The Love of Christ Compels Us- 2 Corinthians 5:14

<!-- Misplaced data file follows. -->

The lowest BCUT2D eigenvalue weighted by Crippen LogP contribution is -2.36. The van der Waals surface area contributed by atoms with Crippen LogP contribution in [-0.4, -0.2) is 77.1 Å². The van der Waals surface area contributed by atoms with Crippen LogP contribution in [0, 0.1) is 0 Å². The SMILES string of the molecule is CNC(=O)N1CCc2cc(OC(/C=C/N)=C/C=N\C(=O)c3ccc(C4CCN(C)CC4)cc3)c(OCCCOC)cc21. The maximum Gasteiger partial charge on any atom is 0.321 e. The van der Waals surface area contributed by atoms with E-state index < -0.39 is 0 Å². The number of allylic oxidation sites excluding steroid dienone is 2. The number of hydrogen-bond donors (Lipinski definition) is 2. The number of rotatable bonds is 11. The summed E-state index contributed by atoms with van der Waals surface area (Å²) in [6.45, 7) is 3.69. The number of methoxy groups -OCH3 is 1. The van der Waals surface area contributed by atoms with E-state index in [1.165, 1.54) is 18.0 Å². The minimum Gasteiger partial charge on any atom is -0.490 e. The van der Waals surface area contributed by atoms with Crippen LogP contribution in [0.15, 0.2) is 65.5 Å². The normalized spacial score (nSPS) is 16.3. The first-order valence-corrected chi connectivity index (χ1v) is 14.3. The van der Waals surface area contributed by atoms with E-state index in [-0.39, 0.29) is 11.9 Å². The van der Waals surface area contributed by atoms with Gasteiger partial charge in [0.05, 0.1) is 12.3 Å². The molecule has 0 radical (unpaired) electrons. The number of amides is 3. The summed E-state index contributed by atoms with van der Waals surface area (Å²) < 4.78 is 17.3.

In our previous post, we began a study of 2 Corinthians 5:13-21 with a look at what Paul meant in saying he was “out of his mind”. We found this expression did not mean that religion is by nature irrational, but that to be out of one’s mind referred to a prior out of body or trancelike experience in which Paul (and Peter as well) received revelation from God. So as we encounter the phrase “in our right mind”, it is contrasted with what Paul meant here by being “out of his mind”. The ecstatic out of body or trancelike experience was not the usual way in which Paul received revelation from God. Revelation was normally received when he was in his right mind. The Greek word translated “in our right mind” here is soprhoneo, literally to be “clear minded or sober”. So when Paul says here that he was in his right mind “for you”, He is referring to the fact that the majority of what he passed on to the churches was received through a clear minded study of the Scriptures, all of which bore witness to who Jesus is and what he did, which all bore witness to His love for us. We find then, in verse 14, what this clear minded study of the Scriptures produced in Paul’s life, and what he hoped and prayed it would produce in the lives of those he ministered to. As we begin an examination of verse 14, we encounter an issue which we find many times in the New Testament, which comes not from any issue with the New Testament, but with the nature of the Greek language in which it is written. The word Christ’s here is in the genitive case, and a genitive can be either subjective or objective, and which it is cannot be definitively determined by the way it is written, but must be determined by context. What that means here is that the love here of Christ could refer either to His love for us (subjective) or our love for Him (objective). So which is it here? What we find in the rest of the verse is that the word “us” is in the accusative case, which is the case used to identify the direct object, and the verb is the word “compels”. We also find that the word “love” is in the nominative case, the case which identifies the subject. What all of this boils down to is that the action here is the compelling, the “us” are the ones being compelled (the direct object receives the action of the verb), the “love” is what is producing the action ( the subject produces the action of the verb) and that we are the one’s being compelled and the love of Christ (His love for us) is what is doing the compelling. So how then are we compelled and what does it look like when we are? The Greek word “compel” here is synecho, literally to “hold with”. It is a word which was often associated with a type of possession, often by demonic forces, even in pagan religions and usages. This word synecho had a rather wide range of meaning, ranging from the rather mild to be “devoted to” someone or something, all the way to being possessed by someone or something. So we also find a question which must be answered regarding Paul’s use of this word here in reference to his own life. This is likely why Paul made the statement he did in verse 13, that his relations with them were conducted in his “right mind”, not in a trancelike state of “possession”, but in a clear minded devotion to Christ. As spent his time studying the Scriptures, he grew to know more and more fully the love of Christ for him. Paul more fully understood the love of Christ for him as he more fully realized just what Jesus did for him, that love here is not an ecstatic emotional experience, but an action resulting from an understanding. Love does not involve being so dominated by emotion (or out of your mind) that we act without considering what Scripture says to us, but love acts always considering what Scripture says to us. The love Christ had for Paul did not involve Christ accepting and condoning behavior by Paul which was contrary to a clear command of Scripture, and the love of Christ compelled Paul not to condone and accept behavior by those in the Corinthian church which was contrary to Scripture, but rather to chasten those practicing this behavior in order to bring about repentance (see 1 Corinthians 5:1-12 and 6:12-20). Paul chastened believers living a sinful lifestyle as part of being compelled by the love of Christ, and this chastening is part of love, for “the Lord chastens those He loves” (Hebrews 12:6). The love of Christ compelled Paul to chasten those who were living in a way which contradicted the way in which the Scripture said they were to live, and he did so compelled by love. The love of Christ for us will compel us to love others, and as we grow to know this love through a study of and commitment to the Scriptures, we will clear mindedly grow to love others as Christ loves us, and help free them from any sinful ways of being as Christ freed Paul from them.

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